A Meandering Path

These times arrive without warning, where writing takes place but for a variety of reasons both valid and borne of a misdirected sense of vanity, nothing materializes. “This isn’t my best work,” I whine internally to no one in particular. “That’s never stopped you before,” the cynical voice of Reason replies. He has a point, but that guy is kind of a jerk so I stubbornly refuse to let him emerge from the fracas victorious. I put the posts somewhere deep in the WordPress database. “That’ll show him,” I think. But muffled and gagged, I can still make out mocking laughter from Reason. There was no way for him to lose, really.

Some events or circumstances are easy to talk about. I maintain my gaming site on a rock steady schedule. It’s not interesting, mind, but it’s comfortable. I don’t really concern myself with maintaining a readership because there is none nor do I assume there will ever be. If some person wanted to hear my thoughts about Warhammer and Tetris, they have my sympathies. I had presumed and in fact predicated the launch of that site on the theory that it was, even in my own tiny target demographic (“People I Know Who Humor Me By Reading What I Write”), a niche audience of zero. Here, I feel a smallish responsibility to feign universal appeal. It’s not something I find particularly natural.

I have collected a series of anecdotes, therefore, that chronicle the last several months in greater detail than you’ve seen here. None are worthy of publication by themselves, but I can provide an executive summary of them, devoid of context and probably lacking any cohesive chronology. It’s the Lost method of drama: Obfuscate a simple, straightforward tale with unnecessary mystery and misdirection by destroying the basic tenets of narrative structure. I’m sure it will be fascinating.

False Alarm

The lesson I learned, above all else, was this: If you’re adamant about not visiting a hospital, do not complain to your wife about chest pain, especially when accompanied by arm discomfort. However, if you’re serious about seeing a doctor quickly, do complain to hospital staff about chest pain. They take it very seriously, at least up to the point where their frequently asked questions begin to elicit answers that don’t jive with cardiac issues. For example, chest pain without an associated shortness of breath will typically get initial attention but will quickly be followed by something just north of absolute apathy. Perhaps you need to be under 35 years of age to get that kind of attitude (the “Man, I wish this doofus wouldn’t have wasted our time”), but for someone who was reluctant to visit the ER in the first place, it’s an effective guilt trip.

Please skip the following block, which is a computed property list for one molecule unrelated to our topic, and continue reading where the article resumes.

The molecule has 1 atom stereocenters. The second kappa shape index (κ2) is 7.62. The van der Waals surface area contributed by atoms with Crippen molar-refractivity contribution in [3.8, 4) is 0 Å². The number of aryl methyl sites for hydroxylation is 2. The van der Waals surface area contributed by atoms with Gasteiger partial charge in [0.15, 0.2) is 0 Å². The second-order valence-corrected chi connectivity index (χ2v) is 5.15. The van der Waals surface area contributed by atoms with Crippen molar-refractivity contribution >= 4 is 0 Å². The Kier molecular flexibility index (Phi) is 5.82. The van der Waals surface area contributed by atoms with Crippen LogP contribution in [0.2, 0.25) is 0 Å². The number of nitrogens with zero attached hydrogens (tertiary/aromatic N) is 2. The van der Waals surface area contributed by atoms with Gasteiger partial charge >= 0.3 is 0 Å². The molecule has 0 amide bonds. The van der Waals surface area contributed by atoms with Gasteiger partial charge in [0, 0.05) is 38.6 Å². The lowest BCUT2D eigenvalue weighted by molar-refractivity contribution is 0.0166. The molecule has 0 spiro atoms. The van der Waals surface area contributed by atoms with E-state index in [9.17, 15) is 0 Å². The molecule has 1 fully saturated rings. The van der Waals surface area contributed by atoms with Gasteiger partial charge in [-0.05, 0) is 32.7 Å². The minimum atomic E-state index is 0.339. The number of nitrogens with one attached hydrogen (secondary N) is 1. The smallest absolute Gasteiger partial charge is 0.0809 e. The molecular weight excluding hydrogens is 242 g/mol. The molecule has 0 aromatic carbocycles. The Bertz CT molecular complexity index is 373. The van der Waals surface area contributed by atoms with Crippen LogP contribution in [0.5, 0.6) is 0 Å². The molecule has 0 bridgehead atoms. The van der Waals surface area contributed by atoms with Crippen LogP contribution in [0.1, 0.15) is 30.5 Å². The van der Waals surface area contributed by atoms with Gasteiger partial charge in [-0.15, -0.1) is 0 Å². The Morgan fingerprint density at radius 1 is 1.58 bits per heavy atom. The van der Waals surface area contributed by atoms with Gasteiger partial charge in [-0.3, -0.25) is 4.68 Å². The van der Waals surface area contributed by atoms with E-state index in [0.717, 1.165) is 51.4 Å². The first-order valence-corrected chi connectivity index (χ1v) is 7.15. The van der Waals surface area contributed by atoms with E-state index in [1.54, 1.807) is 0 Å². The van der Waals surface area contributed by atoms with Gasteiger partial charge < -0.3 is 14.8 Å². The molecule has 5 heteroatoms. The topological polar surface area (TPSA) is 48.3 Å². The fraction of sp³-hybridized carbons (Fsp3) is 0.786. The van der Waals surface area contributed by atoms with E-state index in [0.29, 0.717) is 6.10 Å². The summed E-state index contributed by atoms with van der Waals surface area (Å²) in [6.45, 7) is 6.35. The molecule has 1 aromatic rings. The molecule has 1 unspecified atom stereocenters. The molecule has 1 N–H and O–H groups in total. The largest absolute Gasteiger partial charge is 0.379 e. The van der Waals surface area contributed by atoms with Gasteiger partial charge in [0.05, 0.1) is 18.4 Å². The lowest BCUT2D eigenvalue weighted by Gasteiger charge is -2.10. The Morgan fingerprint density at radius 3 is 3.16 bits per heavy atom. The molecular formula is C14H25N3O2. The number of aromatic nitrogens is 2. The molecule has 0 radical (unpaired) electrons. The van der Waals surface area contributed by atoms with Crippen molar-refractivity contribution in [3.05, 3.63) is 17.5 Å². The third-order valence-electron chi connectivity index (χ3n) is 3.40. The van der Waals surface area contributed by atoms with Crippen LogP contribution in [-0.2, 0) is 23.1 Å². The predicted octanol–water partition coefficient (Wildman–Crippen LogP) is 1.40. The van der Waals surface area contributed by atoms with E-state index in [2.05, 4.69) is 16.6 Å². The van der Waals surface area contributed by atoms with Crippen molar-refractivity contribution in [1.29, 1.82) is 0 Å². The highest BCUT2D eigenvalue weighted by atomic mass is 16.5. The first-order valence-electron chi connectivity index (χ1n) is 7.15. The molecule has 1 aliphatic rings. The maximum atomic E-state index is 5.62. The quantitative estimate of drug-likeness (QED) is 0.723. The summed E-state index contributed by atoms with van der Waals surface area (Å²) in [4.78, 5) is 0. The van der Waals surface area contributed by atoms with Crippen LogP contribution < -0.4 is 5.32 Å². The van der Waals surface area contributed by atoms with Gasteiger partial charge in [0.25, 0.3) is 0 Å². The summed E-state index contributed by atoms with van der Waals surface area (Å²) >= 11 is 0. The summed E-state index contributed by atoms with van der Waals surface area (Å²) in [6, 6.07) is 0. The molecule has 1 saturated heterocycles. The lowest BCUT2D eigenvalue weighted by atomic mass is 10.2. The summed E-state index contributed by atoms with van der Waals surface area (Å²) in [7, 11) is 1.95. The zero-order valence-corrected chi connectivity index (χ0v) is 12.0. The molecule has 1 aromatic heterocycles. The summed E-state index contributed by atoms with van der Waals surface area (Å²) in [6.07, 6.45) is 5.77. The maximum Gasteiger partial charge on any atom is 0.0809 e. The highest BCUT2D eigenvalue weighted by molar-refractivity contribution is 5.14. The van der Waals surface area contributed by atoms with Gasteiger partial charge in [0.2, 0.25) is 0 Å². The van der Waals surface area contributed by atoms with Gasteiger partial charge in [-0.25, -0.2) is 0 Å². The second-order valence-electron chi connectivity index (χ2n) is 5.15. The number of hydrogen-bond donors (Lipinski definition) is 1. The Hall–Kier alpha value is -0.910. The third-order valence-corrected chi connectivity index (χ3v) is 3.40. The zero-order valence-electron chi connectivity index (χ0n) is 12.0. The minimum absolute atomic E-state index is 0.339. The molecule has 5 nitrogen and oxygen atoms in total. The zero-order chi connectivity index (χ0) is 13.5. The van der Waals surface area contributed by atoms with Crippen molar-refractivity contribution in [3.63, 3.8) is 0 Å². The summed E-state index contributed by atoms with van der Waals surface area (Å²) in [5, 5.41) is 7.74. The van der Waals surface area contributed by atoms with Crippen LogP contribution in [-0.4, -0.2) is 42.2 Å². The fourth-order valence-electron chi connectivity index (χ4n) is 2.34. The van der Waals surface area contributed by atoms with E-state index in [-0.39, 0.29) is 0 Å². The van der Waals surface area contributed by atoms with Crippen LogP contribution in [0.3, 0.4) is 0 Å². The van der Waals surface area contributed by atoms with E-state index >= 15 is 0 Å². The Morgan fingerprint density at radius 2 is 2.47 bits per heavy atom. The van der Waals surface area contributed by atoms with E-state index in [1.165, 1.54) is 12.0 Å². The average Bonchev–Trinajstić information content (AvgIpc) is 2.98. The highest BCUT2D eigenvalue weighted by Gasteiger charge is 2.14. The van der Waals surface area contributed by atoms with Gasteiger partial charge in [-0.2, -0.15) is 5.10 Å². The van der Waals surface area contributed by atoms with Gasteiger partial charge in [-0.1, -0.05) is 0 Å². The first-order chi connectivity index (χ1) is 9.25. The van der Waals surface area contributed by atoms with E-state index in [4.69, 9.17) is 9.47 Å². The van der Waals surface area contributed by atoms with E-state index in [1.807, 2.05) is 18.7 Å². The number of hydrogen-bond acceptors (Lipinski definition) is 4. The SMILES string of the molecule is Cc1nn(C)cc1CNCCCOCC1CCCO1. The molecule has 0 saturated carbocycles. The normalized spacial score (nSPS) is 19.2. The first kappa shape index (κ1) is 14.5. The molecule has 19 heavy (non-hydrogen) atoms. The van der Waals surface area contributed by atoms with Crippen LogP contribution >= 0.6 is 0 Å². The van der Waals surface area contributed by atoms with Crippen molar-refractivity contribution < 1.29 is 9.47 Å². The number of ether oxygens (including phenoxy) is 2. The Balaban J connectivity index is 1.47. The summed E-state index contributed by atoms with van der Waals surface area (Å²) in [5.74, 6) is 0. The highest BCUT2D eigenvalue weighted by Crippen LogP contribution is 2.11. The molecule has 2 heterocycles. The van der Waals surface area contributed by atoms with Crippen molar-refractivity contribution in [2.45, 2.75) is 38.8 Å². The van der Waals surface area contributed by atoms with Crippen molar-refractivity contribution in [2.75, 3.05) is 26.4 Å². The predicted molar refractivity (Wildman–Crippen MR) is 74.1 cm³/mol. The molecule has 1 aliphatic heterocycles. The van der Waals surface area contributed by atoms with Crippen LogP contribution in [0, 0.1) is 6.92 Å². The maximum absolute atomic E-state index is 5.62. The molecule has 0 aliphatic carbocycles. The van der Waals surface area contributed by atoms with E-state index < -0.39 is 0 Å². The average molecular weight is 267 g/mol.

Odds Are Not

The logic for including the eponymous eighteen wheels on truck rigs is difficult to fault. However, the good citizen brigade may find the freedom it permits these vehicle operators to suffer major damage to a critical portion of the trailer without obvious ill effect to be lacking. Certainly when one of several redundant tires on the truck in front me exploded and sent radial-belted shrapnel across the front of the car and several lanes of highway 237, I had less than positive things to say about it. When the shrapnel succeeded in shearing the mudflap from the back of the truck and sent it hurtling sidelong at me like a square rubber discus before I could safely change lanes, I felt there could have been some sort of auxiliary system in place to alert the oblivious driver so he didn’t proceed to bumble down the road in front of a wake of debris without so much as letting slightly off the gas.

The parking lot of our destination—arrived at after the incident—contained those concrete stall stoppers, designed to keep vehicles from getting overzealous with their approach and careening into planter boxes or, you know, walls. Parked up against one as I was, the extent of the damage seemed fairly light. Some scratches, a bit of a dent in the license plate. At the time it didn’t occur to me to lie on the asphalt and examine the underside of the car. The rest of the afternoon proceeded without incident, but as evening fell, the fate of Nikki’s poor Honda could not be avoided.

The Middle Gets Slow

The only other time I’d ever sat in the bleachers was at an Oakland A’s game. I presume that most sports teams have a standard fanbase personality: Devoted, expressive, cynical, somber, raucous, etc. A’s fans, at least 15 years ago, were fairly passive and mild. The team was reasonably good for the most part (this was the skinny Mark McGwire and early Jose Canseco before-he-was-a-total-joke era) but the fans weren’t rabid like Raiders fans nor were they plauged by the angst of Giants fans.

But this experience, at AT&T park, was different. Bleacher bums arrive, generally speaking, late. Mostly around the second or third inning. They don’t make the trip a huge event with lumbering backpacks stuffed with goodies to keep younger children occupied. They’re typically working stiffs catching a game after their shift’s end, or younger dads trying to connect with middle school aged sons without having to acquire additional mortgages. They also include some die-hards who find outfield seats to be among the best bang for the buck values and attend games primarily to amuse themselves being various shades of blue in the direction of the nearest visiting player.

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